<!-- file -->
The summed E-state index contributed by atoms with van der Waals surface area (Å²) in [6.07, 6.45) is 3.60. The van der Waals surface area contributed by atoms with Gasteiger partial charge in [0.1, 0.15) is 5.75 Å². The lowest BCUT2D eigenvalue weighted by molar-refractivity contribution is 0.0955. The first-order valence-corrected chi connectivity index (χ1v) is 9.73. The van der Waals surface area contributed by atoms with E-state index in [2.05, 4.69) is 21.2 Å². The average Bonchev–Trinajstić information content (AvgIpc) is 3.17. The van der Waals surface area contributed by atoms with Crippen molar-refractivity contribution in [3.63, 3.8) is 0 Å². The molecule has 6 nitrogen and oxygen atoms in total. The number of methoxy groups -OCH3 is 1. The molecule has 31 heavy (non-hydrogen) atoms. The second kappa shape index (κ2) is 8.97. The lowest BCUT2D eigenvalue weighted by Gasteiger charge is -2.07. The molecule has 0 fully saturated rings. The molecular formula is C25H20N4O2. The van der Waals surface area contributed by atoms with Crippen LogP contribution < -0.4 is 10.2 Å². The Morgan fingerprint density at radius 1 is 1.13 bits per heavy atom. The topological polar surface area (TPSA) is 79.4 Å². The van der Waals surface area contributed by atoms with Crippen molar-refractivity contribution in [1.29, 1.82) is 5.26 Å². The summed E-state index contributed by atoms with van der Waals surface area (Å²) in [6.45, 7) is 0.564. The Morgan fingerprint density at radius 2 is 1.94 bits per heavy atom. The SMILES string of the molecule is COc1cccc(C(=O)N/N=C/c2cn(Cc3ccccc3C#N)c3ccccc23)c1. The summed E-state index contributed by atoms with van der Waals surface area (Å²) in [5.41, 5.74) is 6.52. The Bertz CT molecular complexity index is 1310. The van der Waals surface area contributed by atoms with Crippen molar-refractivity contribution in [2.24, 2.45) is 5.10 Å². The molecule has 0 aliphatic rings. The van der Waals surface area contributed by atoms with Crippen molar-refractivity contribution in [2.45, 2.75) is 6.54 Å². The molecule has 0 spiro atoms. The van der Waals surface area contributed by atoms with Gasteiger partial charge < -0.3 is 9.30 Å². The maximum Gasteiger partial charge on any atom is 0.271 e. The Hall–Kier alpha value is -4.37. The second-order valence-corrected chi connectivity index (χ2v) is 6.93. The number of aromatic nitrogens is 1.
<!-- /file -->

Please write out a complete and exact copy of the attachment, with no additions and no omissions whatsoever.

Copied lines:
The summed E-state index contributed by atoms with van der Waals surface area (Å²) in [6.07, 6.45) is 3.60. The van der Waals surface area contributed by atoms with Gasteiger partial charge in [0.1, 0.15) is 5.75 Å². The lowest BCUT2D eigenvalue weighted by molar-refractivity contribution is 0.0955. The first-order valence-corrected chi connectivity index (χ1v) is 9.73. The van der Waals surface area contributed by atoms with E-state index in [2.05, 4.69) is 21.2 Å². The average Bonchev–Trinajstić information content (AvgIpc) is 3.17. The van der Waals surface area contributed by atoms with Crippen molar-refractivity contribution in [3.63, 3.8) is 0 Å². The molecule has 6 nitrogen and oxygen atoms in total. The number of methoxy groups -OCH3 is 1. The molecule has 31 heavy (non-hydrogen) atoms. The second kappa shape index (κ2) is 8.97. The lowest BCUT2D eigenvalue weighted by Gasteiger charge is -2.07. The molecule has 0 fully saturated rings. The molecular formula is C25H20N4O2. The van der Waals surface area contributed by atoms with Crippen LogP contribution < -0.4 is 10.2 Å². The Morgan fingerprint density at radius 1 is 1.13 bits per heavy atom. The topological polar surface area (TPSA) is 79.4 Å². The van der Waals surface area contributed by atoms with Crippen molar-refractivity contribution in [1.29, 1.82) is 5.26 Å². The summed E-state index contributed by atoms with van der Waals surface area (Å²) in [6.45, 7) is 0.564. The Morgan fingerprint density at radius 2 is 1.94 bits per heavy atom. The SMILES string of the molecule is COc1cccc(C(=O)N/N=C/c2cn(Cc3ccccc3C#N)c3ccccc23)c1. The summed E-state index contributed by atoms with van der Waals surface area (Å²) in [5.41, 5.74) is 6.52. The Bertz CT molecular complexity index is 1310. The van der Waals surface area contributed by atoms with Crippen molar-refractivity contribution in [2.24, 2.45) is 5.10 Å². The molecule has 0 aliphatic rings. The van der Waals surface area contributed by atoms with Crippen molar-refractivity contribution in [2.45, 2.75) is 6.54 Å². The molecule has 0 spiro atoms. The van der Waals surface area contributed by atoms with Gasteiger partial charge < -0.3 is 9.30 Å². The maximum Gasteiger partial charge on any atom is 0.271 e. The Hall–Kier alpha value is -4.37. The second-order valence-corrected chi connectivity index (χ2v) is 6.93. The number of aromatic nitrogens is 1.